First, let’s start with the seasonal fruit. Yes, Hawai’i does have subtle seasons, and some fruits follow those seasons. They may need more daylight or heat to ripen or cooler weather to set fruit.
Mango – The King of Fruits!
There are more than 60 varieties of mangoes grown in Hawai’i. They have a short harvest season that lasts from May into July. So don’t dilly-dally once mango season starts! Let the search for the best mango begin!
Hayden, Manila, Raposa, and Pirie are the most common varieties. You will find them at sea level on roadside stands since they do not grow well at higher elevations.
Unless you are ready to eat it right away, pick your mangoes for firmness and slightly less reds and oranges, so they can ripen in a day or so. When the skin color starts to turn more like the color of the sunset, and they are just becoming soft, they are ready to eat.
You can see 5 ways to cut a mango: HERE
We love to bring mangoes home in a variety of stages of ripeness. That way, the house is full of that exquisite mango fragrance for days!
Avocado – A Single-Handed Food Revolution!
Hawaiian avocados are also somewhat seasonal. Technically, avocados can be harvested year-round, but they can be scarce some years, especially in the summer. Or, the ones you will find commercially available in the summertime are not that great, unless you know someone.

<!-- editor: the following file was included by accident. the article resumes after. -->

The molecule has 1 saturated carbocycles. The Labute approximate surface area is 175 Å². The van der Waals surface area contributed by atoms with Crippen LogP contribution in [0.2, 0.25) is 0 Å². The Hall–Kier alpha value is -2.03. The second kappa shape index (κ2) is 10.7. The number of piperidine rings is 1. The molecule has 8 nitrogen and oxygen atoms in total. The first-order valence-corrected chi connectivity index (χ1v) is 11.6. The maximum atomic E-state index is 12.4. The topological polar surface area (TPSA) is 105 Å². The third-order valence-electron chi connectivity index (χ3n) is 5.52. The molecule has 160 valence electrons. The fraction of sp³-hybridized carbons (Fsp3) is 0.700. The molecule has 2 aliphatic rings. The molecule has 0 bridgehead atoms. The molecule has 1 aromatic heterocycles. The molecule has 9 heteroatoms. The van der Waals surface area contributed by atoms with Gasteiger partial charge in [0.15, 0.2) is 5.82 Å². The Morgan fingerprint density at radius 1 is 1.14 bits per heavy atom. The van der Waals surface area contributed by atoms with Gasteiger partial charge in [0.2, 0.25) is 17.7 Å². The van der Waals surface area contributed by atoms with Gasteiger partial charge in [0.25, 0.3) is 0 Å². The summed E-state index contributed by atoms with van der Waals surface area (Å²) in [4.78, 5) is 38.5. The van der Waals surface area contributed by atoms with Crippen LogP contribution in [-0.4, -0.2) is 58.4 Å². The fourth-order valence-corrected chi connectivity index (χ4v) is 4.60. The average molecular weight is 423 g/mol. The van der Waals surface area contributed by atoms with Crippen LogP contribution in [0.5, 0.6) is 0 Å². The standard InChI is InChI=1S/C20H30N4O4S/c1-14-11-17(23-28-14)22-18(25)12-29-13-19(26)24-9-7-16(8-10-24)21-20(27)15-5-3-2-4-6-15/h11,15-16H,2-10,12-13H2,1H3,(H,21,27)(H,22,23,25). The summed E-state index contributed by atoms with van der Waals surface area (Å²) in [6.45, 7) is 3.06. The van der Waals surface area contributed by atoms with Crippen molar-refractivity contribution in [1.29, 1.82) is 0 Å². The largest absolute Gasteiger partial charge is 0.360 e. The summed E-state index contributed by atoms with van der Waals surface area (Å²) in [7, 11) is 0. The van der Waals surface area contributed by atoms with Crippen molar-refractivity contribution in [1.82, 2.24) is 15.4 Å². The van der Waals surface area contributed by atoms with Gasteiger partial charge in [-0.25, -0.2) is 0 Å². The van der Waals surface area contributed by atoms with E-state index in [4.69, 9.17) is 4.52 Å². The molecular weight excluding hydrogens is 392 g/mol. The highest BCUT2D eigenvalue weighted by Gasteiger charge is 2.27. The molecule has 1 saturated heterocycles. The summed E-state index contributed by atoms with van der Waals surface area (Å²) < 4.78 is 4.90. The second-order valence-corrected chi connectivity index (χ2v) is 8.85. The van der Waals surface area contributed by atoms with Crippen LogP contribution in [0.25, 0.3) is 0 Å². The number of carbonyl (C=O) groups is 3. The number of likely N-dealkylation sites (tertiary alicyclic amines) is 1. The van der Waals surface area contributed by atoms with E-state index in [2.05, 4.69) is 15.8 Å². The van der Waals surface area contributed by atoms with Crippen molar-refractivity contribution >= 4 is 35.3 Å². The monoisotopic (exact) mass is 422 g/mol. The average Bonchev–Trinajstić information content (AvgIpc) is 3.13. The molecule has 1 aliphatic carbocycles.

Most commercial avocados are available in a season from October through May. Over 200 varieties are growing throughout the islands during these months, but you will usually see about 5 to 10 types at the markets or fruit stands.
This delicious fruit will give you many health benefits.
Hawaiian avocados are insanely buttery and creamy if you get the good ones. The kahalu variety, grown on the rainy sides of the island, has the consistency of peanut butter; it’s so rich! Yes, we know they are loaded with good fat and therefore are not usually on anyone’s weight loss diet. They are also loaded with nutrients, rich in healthy minerals, and have lots of antioxidants.
The fine art of getting the perfect Avo!
Since there are such wide varieties of avocados, the different textures and densities of the skins can make it challenging to know when the fruit is ripe. A fail-safe method is to stick a toothpick into the top of the avocado; if the toothpick feels soft fruit inside, it should be ready without being overripe.
You don’t want to keep squeezing it to see if it is ripe, as they will bruise easily, even if they have tough skin. Nothing is more disappointing than waiting for your avocado to ripen, squeezing it too much, and opening it and finding it overripe and black and bruised inside! This is a true lesson of patience and using your powers of intuition.
The usual solution? Get more than you need until you learn how to tell when they are perfectly ripe!
Papayas – They Grow Year Round!